Swing check valve vs spring check valve for Gravity Fed Hot Water Recirc system

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Hogan

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Hi I got a new tank heater with a Caleffi tank mixer valve also installed on top. This to give us the optionality of turning up tank temp to increase effective capacity.

Plumber tied the return lines (gravity fed, no Recirc pump) right back into the cold water inlet of the tank mixer valve as per the instructions (there is a second inlet on that cold water cross for that purpose). We now figured out that there is no check valve in the mixer itself and so when a faucet is opened in the house, the cold water backflows up those recirc lines which is bad!

So we need a check valve right before the recirc line enters the cold water cross. My question is, if we use a spring loaded check valve will the gravity fed system have enough force to open it so the passive loop can flow? Or do we need a looser swing valve but then my worry is that it gets stuck in open position when the cold water rushes in backwards when water is called at the faucet.

Wondering if anyone has experience or thoughts. Thanks
 

Reach4

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I have read that you want to adjust the angle of the swing check to put the swinger at the critical point.
 

hj

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A spring check valve will NOT open with the very minimal pressure of a gravity system. In fact, it may not even open a swing check which is why there is usually a small hole drilled in the gate to allow flow.
 

John Gayewski

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I only use swing checks on these they work just fine. Any check valve can become stuck open the reason to use a spring check isn't becuse it's less likley to become stuck.

You should also be aware that gravity systems aren't legal and there's a possibility you'll have to add a pump on the future.
 

John Gayewski

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People don't install them correctly and the recirc line becomes a long warm dead leg and promotes bacteria. They are required to have a mechanical pump to force circulation. I'd have to look to cite the code section in the upc. As far as ipc no idea if it's remained legal.
 

Tuttles Revenge

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People don't install them correctly and the recirc line becomes a long warm dead leg and promotes bacteria. They are required to have a mechanical pump to force circulation. I'd have to look to cite the code section in the upc. As far as ipc no idea if it's remained legal.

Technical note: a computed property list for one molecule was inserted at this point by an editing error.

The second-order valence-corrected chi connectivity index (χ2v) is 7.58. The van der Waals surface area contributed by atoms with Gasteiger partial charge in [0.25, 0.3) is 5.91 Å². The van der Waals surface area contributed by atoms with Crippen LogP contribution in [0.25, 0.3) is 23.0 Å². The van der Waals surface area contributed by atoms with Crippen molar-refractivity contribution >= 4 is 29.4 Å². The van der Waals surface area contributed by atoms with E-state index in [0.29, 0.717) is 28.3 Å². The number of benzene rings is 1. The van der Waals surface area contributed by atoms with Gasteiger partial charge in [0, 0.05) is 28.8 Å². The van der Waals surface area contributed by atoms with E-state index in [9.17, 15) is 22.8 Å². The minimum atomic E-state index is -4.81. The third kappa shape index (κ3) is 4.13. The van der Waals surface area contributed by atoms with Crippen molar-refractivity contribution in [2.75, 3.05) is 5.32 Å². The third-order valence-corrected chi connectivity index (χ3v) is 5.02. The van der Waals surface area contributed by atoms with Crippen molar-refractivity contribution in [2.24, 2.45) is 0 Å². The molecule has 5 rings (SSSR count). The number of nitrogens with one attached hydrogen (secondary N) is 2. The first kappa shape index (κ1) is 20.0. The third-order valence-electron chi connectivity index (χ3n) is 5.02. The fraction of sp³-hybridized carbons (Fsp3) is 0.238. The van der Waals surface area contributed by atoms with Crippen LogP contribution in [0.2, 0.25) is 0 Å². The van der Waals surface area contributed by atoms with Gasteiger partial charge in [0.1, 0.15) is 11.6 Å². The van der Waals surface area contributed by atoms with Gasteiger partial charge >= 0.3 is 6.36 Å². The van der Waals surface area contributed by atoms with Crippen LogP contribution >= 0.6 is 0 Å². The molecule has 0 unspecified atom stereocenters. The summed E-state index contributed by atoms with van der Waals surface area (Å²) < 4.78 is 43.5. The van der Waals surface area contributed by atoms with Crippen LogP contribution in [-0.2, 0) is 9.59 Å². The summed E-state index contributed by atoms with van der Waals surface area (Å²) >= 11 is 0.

We can't use gravity / convection style recirculation any more here.. I think it has more to do with energy code than anything. Recircs must be user activated. No timers and not on all the time like a gravity system would be.
 

Hogan

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Hmmm interesting re no longer code

Mine was set up 20 yrs ago. I don't think it ever worked well because one pipe was never warm and the other was slightly warm

I was considering adding a Recirc pump but didn't want to spend the money and never really had an issue waiting 30 secs for the water to get warm upstairs

I also was worried about combining the recirc pump with the Caleffi tank mixing valve because the guy installed the return line into the cold water inlet. I've seen that doing this with a pumped hot water recirc can just let the valve drift upwards to the max temp of the tank which is dangerous of course and also negates the reason for having the mixing valve in the first place. I guess he could repipe the recirc into the bottom of the tank and just have the cold water feed go into the mixing valve.

I guess for now I can just ask him to install the swing check on a horizontal section of that recirc line and see whether that can let us open the ball valves on those lines yet stop the backwards cold water flow. I am on his dime right now since he forgot to do this. Or would y'all advise me spending more money to have him add a recirc pump and repipe the recirc line into the tank drain at the bottom? If I never minded the short wait for the past 20 yrs are there other reasons I should spend this money? (Bacteria argument for example)
 

Hogan

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What is difference between a user having to press a Recirc button vs a user opening the upstairs faucet for 30 secs to let hot water run up? Just the gallon of wasted water?
We can't use gravity / convection style recirculation any more here.. I think it has more to do with energy code than anything. Recircs must be user activated. No timers and not on all the time like a gravity system would be.
 

Tuttles Revenge

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What is difference between a user having to press a Recirc button vs a user opening the upstairs faucet for 30 secs to let hot water run up? Just the gallon of wasted water?